Week 9 – Caitlin Spinweber

This weeks readings focused on the new, successful age of Internet campaigning.  How is it that Barak Obama used the Internet and social media to successful win the White House, why was he the most successful to date, etc?  Allison Slotnick touched upon the fact that the Internet allows for candidates to speak to people who were previously uninvolved in politics – and the Obama campaign recognized that.  When looking at the 6 major candidates for the 2008 primaries, it was found that “the vast majority … have incorporated the interactive social networking resources into their larger Internet strategies by featuring prominent links on their official homepages.”  (Slotnick, 258).  Thus showing that Facebook is more than just a minor tool in the race to the Whitehouse.  Kreiss, on the otherhand, emphasized the “networked public sphere.”  Using a network of people to reach the news media directly.  Therefore, they essentially cut down the communication line to a minimal number of people.  Information we directly from Obama/the Obama campaign to the new media … no middle man.

The revolutionary usage of media and the Internet brings an interesting segregation of target audiences within a campaign.  There is a specified way to reach younger voters (i.e. Facebook, Twitter, YouTube, etc.) and then there is another specified – more traditional – way to reach older voters.  The 2008 Obama Campaign did a great job of identifying those two populations, figuring out how to reach them, and emphasizing enough importance on BOTH groups when deciding communication tactics.  Obama’s success was due in large part to his relation to the younger generations.  The 18 – 25 year olds that normally may not care about, Obama picked out and campaigned to them.  With that he was able to incorporate the new generation of campaign technology (the internet and social media) while maintaining his dedication to traditional methods.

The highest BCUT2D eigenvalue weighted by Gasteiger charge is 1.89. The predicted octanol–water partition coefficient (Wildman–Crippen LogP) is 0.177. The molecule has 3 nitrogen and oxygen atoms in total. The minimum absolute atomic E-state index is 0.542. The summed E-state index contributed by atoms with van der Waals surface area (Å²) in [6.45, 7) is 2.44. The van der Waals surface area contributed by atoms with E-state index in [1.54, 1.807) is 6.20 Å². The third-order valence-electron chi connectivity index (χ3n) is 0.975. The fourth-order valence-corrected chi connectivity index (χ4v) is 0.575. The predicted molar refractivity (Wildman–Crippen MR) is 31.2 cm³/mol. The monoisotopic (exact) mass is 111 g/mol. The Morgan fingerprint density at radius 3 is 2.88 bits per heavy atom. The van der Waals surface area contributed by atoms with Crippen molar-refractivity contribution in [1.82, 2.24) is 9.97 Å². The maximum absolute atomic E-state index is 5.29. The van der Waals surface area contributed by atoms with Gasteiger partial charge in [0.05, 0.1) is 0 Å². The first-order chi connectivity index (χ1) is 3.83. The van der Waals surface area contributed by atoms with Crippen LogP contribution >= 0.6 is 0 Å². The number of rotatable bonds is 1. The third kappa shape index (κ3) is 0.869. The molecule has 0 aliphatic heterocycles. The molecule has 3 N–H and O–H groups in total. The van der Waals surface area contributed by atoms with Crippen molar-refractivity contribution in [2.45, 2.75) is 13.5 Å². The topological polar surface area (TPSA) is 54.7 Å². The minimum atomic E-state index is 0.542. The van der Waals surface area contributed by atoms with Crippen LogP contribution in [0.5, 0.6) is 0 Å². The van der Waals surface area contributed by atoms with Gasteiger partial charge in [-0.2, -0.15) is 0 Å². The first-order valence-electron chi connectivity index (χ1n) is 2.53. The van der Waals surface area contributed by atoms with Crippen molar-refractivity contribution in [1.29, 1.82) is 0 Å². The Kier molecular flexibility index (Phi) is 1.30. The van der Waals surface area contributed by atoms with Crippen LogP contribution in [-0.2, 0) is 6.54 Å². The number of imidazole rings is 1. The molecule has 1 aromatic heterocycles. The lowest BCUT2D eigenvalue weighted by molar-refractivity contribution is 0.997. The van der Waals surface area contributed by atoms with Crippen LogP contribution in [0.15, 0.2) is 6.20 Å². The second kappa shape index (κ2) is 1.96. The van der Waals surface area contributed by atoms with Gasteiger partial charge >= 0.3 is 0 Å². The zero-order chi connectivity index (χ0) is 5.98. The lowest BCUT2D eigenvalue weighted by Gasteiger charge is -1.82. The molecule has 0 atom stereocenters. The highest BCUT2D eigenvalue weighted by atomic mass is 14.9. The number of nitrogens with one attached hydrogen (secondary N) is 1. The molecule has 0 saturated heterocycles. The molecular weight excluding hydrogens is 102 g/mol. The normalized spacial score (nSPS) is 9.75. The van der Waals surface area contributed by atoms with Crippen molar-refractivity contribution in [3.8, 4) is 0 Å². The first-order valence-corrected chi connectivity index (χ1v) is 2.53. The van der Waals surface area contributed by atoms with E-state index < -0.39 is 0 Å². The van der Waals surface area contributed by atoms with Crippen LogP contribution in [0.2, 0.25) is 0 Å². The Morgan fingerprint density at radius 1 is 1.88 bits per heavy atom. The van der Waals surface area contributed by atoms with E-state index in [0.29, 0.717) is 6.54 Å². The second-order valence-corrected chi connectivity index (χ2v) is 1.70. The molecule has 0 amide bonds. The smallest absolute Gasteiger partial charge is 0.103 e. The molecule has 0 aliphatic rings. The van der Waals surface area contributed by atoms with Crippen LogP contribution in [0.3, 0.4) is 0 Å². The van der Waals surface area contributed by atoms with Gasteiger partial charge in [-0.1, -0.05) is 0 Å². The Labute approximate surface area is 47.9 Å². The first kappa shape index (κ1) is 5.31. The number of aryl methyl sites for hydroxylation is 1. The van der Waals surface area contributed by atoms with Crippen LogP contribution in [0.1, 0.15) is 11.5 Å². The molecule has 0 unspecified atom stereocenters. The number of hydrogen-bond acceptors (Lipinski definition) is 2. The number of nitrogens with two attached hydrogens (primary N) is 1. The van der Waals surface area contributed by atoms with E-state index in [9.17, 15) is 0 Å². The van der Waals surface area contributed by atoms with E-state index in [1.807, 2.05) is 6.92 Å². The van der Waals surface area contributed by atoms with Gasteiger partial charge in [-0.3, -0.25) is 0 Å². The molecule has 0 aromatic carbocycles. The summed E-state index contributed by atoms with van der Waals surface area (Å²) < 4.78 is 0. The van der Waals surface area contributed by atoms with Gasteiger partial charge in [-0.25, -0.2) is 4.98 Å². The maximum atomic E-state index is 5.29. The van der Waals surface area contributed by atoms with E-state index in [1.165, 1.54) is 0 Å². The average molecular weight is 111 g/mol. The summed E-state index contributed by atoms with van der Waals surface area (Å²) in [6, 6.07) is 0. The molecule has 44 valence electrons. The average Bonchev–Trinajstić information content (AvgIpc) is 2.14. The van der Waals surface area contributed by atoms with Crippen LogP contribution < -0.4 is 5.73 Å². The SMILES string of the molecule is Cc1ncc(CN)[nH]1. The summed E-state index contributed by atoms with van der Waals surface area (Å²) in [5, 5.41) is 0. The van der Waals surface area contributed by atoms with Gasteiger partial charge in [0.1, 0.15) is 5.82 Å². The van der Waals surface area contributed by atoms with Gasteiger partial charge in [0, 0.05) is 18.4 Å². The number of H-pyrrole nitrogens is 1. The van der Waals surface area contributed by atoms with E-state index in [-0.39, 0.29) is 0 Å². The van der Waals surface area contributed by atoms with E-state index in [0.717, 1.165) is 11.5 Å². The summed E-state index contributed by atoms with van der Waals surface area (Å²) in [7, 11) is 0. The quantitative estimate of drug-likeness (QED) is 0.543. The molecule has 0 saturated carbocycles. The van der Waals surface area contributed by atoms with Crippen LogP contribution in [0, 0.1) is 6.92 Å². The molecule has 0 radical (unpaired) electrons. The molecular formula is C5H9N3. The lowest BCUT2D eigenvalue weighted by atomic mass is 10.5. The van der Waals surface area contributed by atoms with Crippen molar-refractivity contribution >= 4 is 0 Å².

This is my question to the class, however, given the different age groups and preferred method of acquiring news/campaign updates, is it smart for campaigns to have two tracks for reaching voters (the Internet & social media vs. traditional news media), or is it possible to merge the two and simultaneously use each side to reach each age group?  In other words, is it possible to reach older voters with a Facebook driven campaign or a younger voter with a news media driven campaign?

 

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About cnspin12

Comm 488 student
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1 Response to Week 9 – Caitlin Spinweber

  1. staceync says:

    I think you have raised a very interesting question. It is smart for politicians to utilize both methods (traditional news media, and the Internet) in order to reach a broad demographic base of people. I think that in the future, merging the two simultaneously to reach each age group is an interesting idea. However, if we did that now, we would miss the amount of people in various age groups that use one or the other. In the future, it is definitely possible to reach older voters with an Internet and social media driven campaign but since social media is still relatively new, it would not be as successful. Currently, it is best to use both methods in order to reach out to a wide demographic base of people since not everyone is using social media. The one main benefit of social media is that it allows for more engaging campaigns and it allows for people to communicate directly with others about a common topic. This topic is continuously being explored and researched to see what exactly users of social media look for in a campaign. Once that is found out and the generation of social media gets older, I think being able to merge the traditional approach and the Internet approach in order to reach a wide range of people.

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